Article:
Hey there! I started a new freelance video editing project this week. I feel like it’d be a fun exercise to document my journey through it. You’ll get to see my workflow for a freelance video editing project from beginning to end. Hopefully you can pickup some useful tips based on things I do. By doing this we will get to see my workflow and by stepping back and looking at it we can see where I excelled and where I could have done better. And most importantly it will keep me accountable to stay on track with it.
Want to join me on this journey?
My buddy Nick does something similar for some of his projects on his site. So yeah, I’m kinda running with his style and putting my own spin on it.
On Monday I picked up the hard drive with the footage and this is where our freelance video editing project workflow journey begins…
May 4 | Meeting with Freelance Video’s Client
The Usual Beginning Questions for a New Freelance Video Workflow
The client and I met at a local hipster coffee shop. I got my go-to afternoon beverage, an iced latte. We sat and talked about what he’s expecting out of the video, how the shoot went and the usual specifics.
Here’s an article and video on what I think are all the questions a video editor should ask when starting a new project which is vitally important for the beginning of a freelance video editing project workflow
I made sure to ask how long of a video it should be (3-5 minutes), the resolution and frame rate (1080p at 24fps), deadlines, etc. We glanced through some of the footage and he gave me some notes on some shots he would like to see in there. A crew shot four interviews on two cameras and got, at first glance, a solid amount of b-roll.
The last thing I do before leaving any meeting is to make sure the next steps are clear.
BEGINNING WORKFLOW In the Edit Bay
My next step is to sync up the audio with the interview shots then send the client the audio. This way he can mark up some of the better sound bites for me. This saves me time and even though it could take away a couple of the editing decisions from me I’m okay with it because I know the client absolutely wants these few things in video.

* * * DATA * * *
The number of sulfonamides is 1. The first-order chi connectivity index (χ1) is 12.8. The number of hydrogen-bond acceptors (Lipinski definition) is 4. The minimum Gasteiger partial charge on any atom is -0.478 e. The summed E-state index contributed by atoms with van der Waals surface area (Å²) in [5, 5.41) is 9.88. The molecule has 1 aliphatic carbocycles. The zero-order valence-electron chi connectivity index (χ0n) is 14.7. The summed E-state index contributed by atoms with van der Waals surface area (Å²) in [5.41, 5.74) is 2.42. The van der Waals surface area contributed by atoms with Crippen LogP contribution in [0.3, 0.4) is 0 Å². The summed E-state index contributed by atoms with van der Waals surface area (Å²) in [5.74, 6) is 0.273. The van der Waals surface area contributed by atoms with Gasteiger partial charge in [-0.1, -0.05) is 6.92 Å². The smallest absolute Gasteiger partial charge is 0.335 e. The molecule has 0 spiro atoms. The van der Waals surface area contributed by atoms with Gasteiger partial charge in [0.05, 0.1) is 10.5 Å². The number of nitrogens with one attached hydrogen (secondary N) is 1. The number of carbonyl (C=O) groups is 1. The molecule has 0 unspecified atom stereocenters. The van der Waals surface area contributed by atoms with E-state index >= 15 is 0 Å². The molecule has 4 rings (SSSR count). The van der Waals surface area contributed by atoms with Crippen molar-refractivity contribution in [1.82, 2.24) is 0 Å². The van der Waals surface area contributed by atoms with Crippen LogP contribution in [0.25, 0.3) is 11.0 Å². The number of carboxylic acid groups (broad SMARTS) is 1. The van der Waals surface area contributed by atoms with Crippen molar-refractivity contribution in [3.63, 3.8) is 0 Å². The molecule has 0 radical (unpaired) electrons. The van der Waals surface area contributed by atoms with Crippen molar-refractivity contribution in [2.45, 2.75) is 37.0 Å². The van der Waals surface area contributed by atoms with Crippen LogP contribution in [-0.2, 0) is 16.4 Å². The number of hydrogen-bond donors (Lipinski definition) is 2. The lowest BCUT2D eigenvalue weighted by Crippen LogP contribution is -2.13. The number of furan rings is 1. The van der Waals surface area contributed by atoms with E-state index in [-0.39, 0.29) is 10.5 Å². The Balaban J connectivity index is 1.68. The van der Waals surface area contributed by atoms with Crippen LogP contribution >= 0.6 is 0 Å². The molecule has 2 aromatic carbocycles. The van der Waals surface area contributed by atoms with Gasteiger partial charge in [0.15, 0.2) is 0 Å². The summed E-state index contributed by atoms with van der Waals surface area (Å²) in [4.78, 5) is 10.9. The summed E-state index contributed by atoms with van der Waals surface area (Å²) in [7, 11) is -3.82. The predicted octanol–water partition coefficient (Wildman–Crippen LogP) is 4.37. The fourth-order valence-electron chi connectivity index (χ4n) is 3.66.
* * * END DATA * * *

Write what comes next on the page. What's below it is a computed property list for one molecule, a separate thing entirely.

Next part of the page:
Once I got home I immediately plugged in the client’s hard drive and my hard drive. Then I copied all the media over to my drive and reorganized it into the folder structure that I like. Next I created a new Avid project and setup my hard drive with a new Avid MediaFiles folder. I setup the footage bins and started importing in the longer clips. This took until around 10:30PM (past my bedtime) and that was it for day one.
May 5 | Beginning to Import & Sync Workflow
Tuesday was about two things – getting the rest of the footage imported into Media Composer and getting the interviews synced up so I can send the audio to the client.
I had a couple more interview shots and about 250 short b-roll clips that took 3ish hours to get into Media Composer. I would just AMA link them however my computer has been acting funky lately and importing has been much more stable than AMAing clips.
Now that everything is in Media Composer I can start organizing the interviews. I created a new sequence. Then inserted the two shots and the audio clip for the first interview. I found the slate and on the cue I cut the three clips to begin on it. Then I lined them up (1 shot on V1, 1 on V2 and the audio on A1). I played the clip to make sure the audio lined up for the one of the shots. Once it was good (I was only off by a frame) I confirmed the other shot was synced up too. Then I repeated the process for the other three interviews. I then trimmed each interview’s head and tail so it started roughly near the beginning of the interviewer’s first question and ended a couple seconds after the end of the last sound bite.
Once the interviews were set I exported a WAV file of each interview. Next was to create a new ScreenLight project, add the client to the project and upload the audio files. Then I sent all the login info and status of everything over to the client.
May 6-8 | Beginning Freelance Video Workflow with Reviewing Clips
From today through Friday I’ll be going through all the interviews and b-roll clips. I’m going to label all of the shots, rank them and start building some very rough compilations of good shots next to each other.
Next week’s post will pick up from this point!
If you want to continue on this journey with me make sure you’ve subscribed to get email updates for new posts (just punch your email address in the box in the top-right corner!). The tentative final delivery date for this project is Friday 5/22 so there will be a couple more parts to this iteration of Over the Editor’s Shoulder. By the way, how do you like this title? Is it catchy or cheesy?
Did you enjoy this article? If so, I’d love to keep in touch. All you have to do is go here to stay in the loop on new blog posts, tutorials, and announcements.
I need your feedback. How am I doing? Would you do anything different up to this point? Have you learned anything? Let me know in the comments!!
I hope you enjoyed this article on the beginning of my freelance video editing project workflow. Links to the rest of the series are below:
- Read Over the Editor’s Shoulder: Part II Here!
- Read Over the Editor’s Shoulder: Part III Here!
- And read Over the Editor’s Shoulder: Part IV Here!
3 thoughts on “Over the Editor’s Shoulder Part I”